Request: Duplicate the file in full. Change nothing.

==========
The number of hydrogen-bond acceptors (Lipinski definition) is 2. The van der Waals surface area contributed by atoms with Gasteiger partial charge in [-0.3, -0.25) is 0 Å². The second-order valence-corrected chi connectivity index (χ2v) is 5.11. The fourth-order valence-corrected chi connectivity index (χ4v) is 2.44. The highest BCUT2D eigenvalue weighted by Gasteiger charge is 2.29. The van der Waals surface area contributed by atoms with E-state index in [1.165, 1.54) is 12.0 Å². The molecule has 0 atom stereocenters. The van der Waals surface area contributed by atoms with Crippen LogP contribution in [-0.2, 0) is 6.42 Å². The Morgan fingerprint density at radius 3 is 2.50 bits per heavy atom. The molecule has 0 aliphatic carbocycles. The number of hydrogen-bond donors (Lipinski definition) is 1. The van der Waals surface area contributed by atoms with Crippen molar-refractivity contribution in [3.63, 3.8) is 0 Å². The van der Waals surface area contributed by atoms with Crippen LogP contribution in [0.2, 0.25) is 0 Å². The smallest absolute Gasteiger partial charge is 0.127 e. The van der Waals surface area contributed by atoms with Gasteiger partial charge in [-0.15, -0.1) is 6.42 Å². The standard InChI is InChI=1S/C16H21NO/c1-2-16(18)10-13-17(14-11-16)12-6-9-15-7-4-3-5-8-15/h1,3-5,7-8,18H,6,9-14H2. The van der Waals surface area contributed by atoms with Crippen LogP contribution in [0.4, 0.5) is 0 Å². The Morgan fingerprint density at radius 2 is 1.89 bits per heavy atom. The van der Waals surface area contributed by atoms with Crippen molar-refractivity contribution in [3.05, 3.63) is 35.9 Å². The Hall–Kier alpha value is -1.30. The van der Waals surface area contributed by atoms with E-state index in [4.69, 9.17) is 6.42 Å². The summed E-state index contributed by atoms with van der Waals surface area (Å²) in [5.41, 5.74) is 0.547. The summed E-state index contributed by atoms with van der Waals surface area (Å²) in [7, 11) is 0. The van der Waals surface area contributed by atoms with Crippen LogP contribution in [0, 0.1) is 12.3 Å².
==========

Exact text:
The number of hydrogen-bond acceptors (Lipinski definition) is 2. The van der Waals surface area contributed by atoms with Gasteiger partial charge in [-0.3, -0.25) is 0 Å². The second-order valence-corrected chi connectivity index (χ2v) is 5.11. The fourth-order valence-corrected chi connectivity index (χ4v) is 2.44. The highest BCUT2D eigenvalue weighted by Gasteiger charge is 2.29. The van der Waals surface area contributed by atoms with E-state index in [1.165, 1.54) is 12.0 Å². The molecule has 0 atom stereocenters. The van der Waals surface area contributed by atoms with Crippen LogP contribution in [-0.2, 0) is 6.42 Å². The Morgan fingerprint density at radius 3 is 2.50 bits per heavy atom. The molecule has 0 aliphatic carbocycles. The number of hydrogen-bond donors (Lipinski definition) is 1. The van der Waals surface area contributed by atoms with Crippen molar-refractivity contribution in [3.63, 3.8) is 0 Å². The van der Waals surface area contributed by atoms with Crippen LogP contribution in [0.2, 0.25) is 0 Å². The smallest absolute Gasteiger partial charge is 0.127 e. The van der Waals surface area contributed by atoms with Gasteiger partial charge in [-0.15, -0.1) is 6.42 Å². The standard InChI is InChI=1S/C16H21NO/c1-2-16(18)10-13-17(14-11-16)12-6-9-15-7-4-3-5-8-15/h1,3-5,7-8,18H,6,9-14H2. The van der Waals surface area contributed by atoms with Crippen LogP contribution in [0.4, 0.5) is 0 Å². The Morgan fingerprint density at radius 2 is 1.89 bits per heavy atom. The van der Waals surface area contributed by atoms with Crippen molar-refractivity contribution in [3.05, 3.63) is 35.9 Å². The Hall–Kier alpha value is -1.30. The van der Waals surface area contributed by atoms with E-state index in [4.69, 9.17) is 6.42 Å². The summed E-state index contributed by atoms with van der Waals surface area (Å²) in [5.41, 5.74) is 0.547. The summed E-state index contributed by atoms with van der Waals surface area (Å²) in [7, 11) is 0. The van der Waals surface area contributed by atoms with Crippen LogP contribution in [0, 0.1) is 12.3 Å².